1st Mariner Red Carpet Customer ServiceEverywhere you turn someone somewhere is talking about a customer service experience they’ve had.  Too often the conversation is about poor customer service and how horrible the individual felt after the experience.  Excellent customer service is not something taught over night, it comes from a team of individuals working together to come up with new and exciting ways to encourage and motivate the staff of an organization. Being one of the only local banks left in Baltimore, great customer service is crucial to the continued success of 1st Mariner Bank.  Our main focus is on providing outstanding customer service which we have dubbed “Providing Red Carpet Service the 1st Mariner Way”.  All 1st Mariner employees are required to attend “Red Carpet” training and are given assignments throughout the year to keep the material fresh in mind.

"Mariner Minute to Win It!"

The 1st Mariner Bank Training and Employee Development department works at finding unique and entertaining ways to keep employees informed, motivated and energized for work every day. As the old adage says “if Momma’s not happy (our employees), nobody is happy (our customers)” and this is true in the business world too.  This year the Training and Employee Development division celebrated Customer Service Week to say thanks to our branches and contact center staff for the invaluable job they do every day.  The first week in October, National Customer Service Week, is summed up with the tagline “Refresh, Recharge, Reconnect.”  Each day during this week a representative from each 1st Mariner branch played various games, which encouraged teamwork as well as taught customer service lessons.  Some of the games were customer service bingo, a scavenger hunt, and ring toss.  In addition to these daily games, there was a “Customer Service Street Crew” who visited each branch to play “Mariner Minute to Win It,” our version of the popular TV game show.   Throughout the week the branches were revitalized and really enjoyed coming to work, not only to play, but also to share this experience with our customers.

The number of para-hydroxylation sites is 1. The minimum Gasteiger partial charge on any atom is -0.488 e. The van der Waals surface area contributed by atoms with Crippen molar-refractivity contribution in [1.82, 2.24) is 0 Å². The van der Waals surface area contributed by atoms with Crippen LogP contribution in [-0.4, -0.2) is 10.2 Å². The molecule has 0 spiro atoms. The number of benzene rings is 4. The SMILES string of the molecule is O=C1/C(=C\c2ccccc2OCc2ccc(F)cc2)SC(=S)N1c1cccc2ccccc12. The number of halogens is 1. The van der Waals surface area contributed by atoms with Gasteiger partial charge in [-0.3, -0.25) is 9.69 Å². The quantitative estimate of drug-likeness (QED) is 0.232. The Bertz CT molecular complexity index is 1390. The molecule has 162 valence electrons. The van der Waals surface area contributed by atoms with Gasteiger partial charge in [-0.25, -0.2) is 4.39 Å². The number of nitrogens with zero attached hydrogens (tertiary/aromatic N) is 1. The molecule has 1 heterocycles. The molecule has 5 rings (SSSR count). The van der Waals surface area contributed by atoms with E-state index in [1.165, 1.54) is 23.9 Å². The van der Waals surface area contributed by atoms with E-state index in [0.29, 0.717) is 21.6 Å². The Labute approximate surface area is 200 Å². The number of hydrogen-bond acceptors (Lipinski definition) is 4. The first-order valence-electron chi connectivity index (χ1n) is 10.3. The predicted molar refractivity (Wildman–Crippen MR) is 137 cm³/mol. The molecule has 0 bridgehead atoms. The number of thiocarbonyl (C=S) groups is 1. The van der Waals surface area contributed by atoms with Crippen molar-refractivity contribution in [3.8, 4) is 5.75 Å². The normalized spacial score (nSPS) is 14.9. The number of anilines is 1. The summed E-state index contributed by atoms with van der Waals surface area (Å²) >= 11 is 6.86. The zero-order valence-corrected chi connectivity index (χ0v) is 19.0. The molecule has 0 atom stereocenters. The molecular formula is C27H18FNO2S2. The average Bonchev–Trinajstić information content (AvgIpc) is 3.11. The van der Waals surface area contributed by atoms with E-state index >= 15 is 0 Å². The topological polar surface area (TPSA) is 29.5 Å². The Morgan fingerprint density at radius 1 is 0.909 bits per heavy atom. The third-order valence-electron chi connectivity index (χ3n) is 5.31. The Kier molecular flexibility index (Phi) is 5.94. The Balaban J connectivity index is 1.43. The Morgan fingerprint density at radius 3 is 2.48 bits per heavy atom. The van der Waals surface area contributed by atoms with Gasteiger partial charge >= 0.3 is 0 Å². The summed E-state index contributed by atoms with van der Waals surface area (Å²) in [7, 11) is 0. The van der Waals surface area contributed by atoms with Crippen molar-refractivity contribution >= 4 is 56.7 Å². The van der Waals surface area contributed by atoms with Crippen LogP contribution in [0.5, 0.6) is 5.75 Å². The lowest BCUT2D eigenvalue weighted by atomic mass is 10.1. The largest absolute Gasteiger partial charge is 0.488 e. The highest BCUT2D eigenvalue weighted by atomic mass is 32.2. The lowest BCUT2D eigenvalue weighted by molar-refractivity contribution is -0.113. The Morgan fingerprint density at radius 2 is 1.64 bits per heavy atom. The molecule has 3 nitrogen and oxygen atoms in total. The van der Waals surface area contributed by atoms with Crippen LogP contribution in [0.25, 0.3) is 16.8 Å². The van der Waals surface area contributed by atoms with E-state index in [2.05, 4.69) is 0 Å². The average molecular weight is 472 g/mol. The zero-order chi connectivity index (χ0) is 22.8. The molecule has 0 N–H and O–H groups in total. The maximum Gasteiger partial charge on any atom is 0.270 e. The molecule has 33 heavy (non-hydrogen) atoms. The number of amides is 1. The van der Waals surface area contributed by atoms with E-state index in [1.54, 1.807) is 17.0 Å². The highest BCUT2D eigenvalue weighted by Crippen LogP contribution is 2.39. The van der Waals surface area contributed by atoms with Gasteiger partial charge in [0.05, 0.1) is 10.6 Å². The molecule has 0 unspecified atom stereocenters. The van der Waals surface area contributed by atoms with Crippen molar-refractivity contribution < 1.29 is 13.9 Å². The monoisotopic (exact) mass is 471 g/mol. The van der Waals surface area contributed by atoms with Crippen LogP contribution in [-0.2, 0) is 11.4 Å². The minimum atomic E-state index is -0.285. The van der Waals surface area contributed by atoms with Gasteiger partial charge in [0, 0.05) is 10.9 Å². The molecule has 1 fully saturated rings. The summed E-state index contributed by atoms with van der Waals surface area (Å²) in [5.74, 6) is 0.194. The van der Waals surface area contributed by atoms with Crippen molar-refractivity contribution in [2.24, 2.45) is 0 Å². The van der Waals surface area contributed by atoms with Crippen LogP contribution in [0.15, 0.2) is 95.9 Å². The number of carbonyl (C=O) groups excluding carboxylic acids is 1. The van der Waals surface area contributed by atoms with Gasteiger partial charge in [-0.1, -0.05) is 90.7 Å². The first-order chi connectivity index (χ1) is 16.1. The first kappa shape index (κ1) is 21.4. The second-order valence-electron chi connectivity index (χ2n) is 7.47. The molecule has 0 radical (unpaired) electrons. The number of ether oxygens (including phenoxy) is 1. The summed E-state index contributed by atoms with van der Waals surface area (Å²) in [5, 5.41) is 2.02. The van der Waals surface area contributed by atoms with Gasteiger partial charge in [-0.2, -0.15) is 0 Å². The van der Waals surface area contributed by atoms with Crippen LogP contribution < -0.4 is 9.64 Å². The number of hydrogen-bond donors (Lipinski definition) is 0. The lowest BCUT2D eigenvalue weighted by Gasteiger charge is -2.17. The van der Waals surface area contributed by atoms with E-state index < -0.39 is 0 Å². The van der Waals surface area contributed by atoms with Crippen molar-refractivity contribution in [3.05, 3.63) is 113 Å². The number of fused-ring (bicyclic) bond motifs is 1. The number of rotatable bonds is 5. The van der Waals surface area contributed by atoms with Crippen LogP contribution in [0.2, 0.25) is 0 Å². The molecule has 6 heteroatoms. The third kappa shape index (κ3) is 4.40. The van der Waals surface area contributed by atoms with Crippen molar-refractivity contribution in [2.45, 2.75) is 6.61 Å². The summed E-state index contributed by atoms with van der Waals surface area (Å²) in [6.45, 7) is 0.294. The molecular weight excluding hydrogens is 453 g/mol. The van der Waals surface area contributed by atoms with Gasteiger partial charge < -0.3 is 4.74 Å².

As the results of our recent Online Customer Survey demonstrate, 1st Mariner's customer service is the number one thing that sets us a part from other financial institutions. Having a team of leaders who share the overall goals in providing excellent service and care to our customers is the first step in achieving outstanding customer service.   As a whole, the staff at 1st Mariner Bank will continue to constantly work to be the best local bank and the best in customer service; after all, we built this bank for you.

Check out some of the photos and videos that were taken of our Mariners as they competed in the "Mariner Minute to Win It" challenge.  Additional videos and photos can be found on our Facebook and YouTube pages.